What Is Credit Card Underwriting?
In your lifetime, you will likely apply for one or more credit cards. In 2020, 79 percent of Americans owned a credit card, an estimated 253 million American adults. Indeed, credit cards are one of the most popular forms of payment as it is convenient, fast, and easy to use online and in-person. As credit cards grow in popularity, lenders will continue to be cautious regarding extending new credit cards to applicants. If you want to discover what credit card underwriting is and why it’s important, keep reading below.
What Is Credit Card Underwriting?
Credit card underwriting refers to the process of determining a person’s credit limit. Underwriting uses a combination of mathematical formulas, tests, and analyses to approve or deny a credit card application. This is an essential step to help businesses decide who to approve, at what rate, and how much to offer. Suppose an applicant receives a high credit limit. In that case, this typically indicates that the person is viewed as trustworthy and dependable based on their credit history, debt-to-income (DTI) ratio, and other factors. Debt-to-income ratio is the percentage of how much money a person spends compared to how much income they have. On the other hand, if an applicant receives a low credit limit, this usually indicates that the person does not have a sufficient credit history, income, or debt-to-income ratio. Indeed, this type of applicant poses a greater risk of not repaying their borrowed money in full and on time.
While every company uses a different approach, there are general guidelines used by most companies. Underwriters use the following basic principles to determine an applicant’s credit amount.
A credit limit or credit line is the amount of credit that a card issuer offers to card members. An underwriter will review an applicant’s credit history, DTI ratio, assets, and income. This information will help determine whether to approve an applicant for a credit card. Once approved, customers can increase their credit by being financially responsible and paying their balances on time.
Furthermore, there are two main types of credit cards – those with preset credit limits and those without preset limits. Most credit cards are issued with preset limits, which can increase upon request. Additionally, credit cards can also have no-preset limits, which can increase or decrease as needed based on a customer’s spending needs.
When reviewing credit card applications, underwriters will look at an applicant’s credit reports and gross yearly income. Credit reports will check the length of a person’s credit history, repayment history, and the number of active credit accounts. Credit accounts may include mortgages, personal loans, student loans, and vehicle loans. Underwriters will also examine how many inquiries have been made on an applicant’s credit reports and look for negative marks. Negative marks may include bankruptcies, collections, civil judgments, or tax liens. Indeed, a person’s credit history will determine whether they are approved for credit and how much credit limit to extend to the customer.
In general, a person with a good credit score will qualify for lower interest rates, higher credit limits, and more benefits compared to those with low or nonexistent credit scores that fail to show credit dependability. A low score will likely have high-interest rates, lower credit limits, and fewer benefits like cashback rewards and discounts.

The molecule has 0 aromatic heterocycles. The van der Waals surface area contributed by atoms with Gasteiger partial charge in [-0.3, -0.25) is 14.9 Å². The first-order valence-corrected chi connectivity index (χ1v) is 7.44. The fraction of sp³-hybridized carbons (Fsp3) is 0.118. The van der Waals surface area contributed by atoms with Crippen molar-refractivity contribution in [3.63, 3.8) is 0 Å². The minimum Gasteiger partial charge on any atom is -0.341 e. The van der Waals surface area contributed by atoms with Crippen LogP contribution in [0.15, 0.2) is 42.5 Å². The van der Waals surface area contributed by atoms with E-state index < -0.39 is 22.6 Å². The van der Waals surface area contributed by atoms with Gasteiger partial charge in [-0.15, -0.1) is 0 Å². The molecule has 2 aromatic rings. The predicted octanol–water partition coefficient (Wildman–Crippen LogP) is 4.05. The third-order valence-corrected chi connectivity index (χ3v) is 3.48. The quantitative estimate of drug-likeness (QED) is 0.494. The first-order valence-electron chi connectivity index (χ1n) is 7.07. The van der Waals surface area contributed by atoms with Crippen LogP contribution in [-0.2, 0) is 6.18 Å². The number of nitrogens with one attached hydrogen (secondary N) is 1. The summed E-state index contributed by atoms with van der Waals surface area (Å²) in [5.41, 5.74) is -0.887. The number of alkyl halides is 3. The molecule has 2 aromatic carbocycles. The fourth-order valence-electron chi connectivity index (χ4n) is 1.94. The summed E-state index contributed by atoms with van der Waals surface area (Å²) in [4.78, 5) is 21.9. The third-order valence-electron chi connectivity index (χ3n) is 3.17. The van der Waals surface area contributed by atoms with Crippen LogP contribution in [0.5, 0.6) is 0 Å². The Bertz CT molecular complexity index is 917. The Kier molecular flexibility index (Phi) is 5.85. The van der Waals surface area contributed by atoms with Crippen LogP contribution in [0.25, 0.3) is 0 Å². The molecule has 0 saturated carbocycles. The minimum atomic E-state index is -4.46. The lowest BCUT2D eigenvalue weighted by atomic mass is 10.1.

As mentioned above, the underwriting process may be different for every company. Some card issuers will take a closer look at an applicant’s credit reports to identify the credit limits set on other cards. Other issuers may review different scores, including credit and bankruptcy scores. Further, issuers may review an applicant’s work history and DTI ratio, which will be used to determine how much risk an applicant poses to their company. Indeed, these factors help issuers determine how much funds to offer applicants because they reveal a person’s financial history, spending habits, and risk levels.
Why Is Credit Card Underwriting Important?
No matter what type of credit card you are applying for, it’s a good idea to understand the credit card underwriting process. Why is that? By understanding the different factors used to determine your credit approval, you can prepare yourself for success. Request free credit reports to examine your open credit accounts, credit scores, and any odd or negative marks against you. If your credit scores are low or nonexistent, you can work on building good credit. You can build credit by paying your bills and credit card balances on time, only buying items you can pay off within a reasonable amount of time, and ensuring that you have accounts with your name on them. Over time, these healthy spending habits will help you build good credit. The next time you apply for a credit card, you will increase the likelihood of getting approved for lower interest rates and higher credit limits.
We hope you enjoyed this week’s insider look at what credit card underwriting is and why you should care. Maybe you need to make a big purchase but don’t have the cash upfront. Or you may have an emergency that requires money today. While the reasons vary, you likely own at least one credit card. If you own a business that stores or handles sensitive card data, it’s vital to mitigate the risks of theft, fraud, and not being PCI compliant. At TokenEx, our cloud tokenization platform can help protect and secure your customers’ credit card information. This will give you more time to focus on growing your business and less time worrying about PCI compliance and data breaches.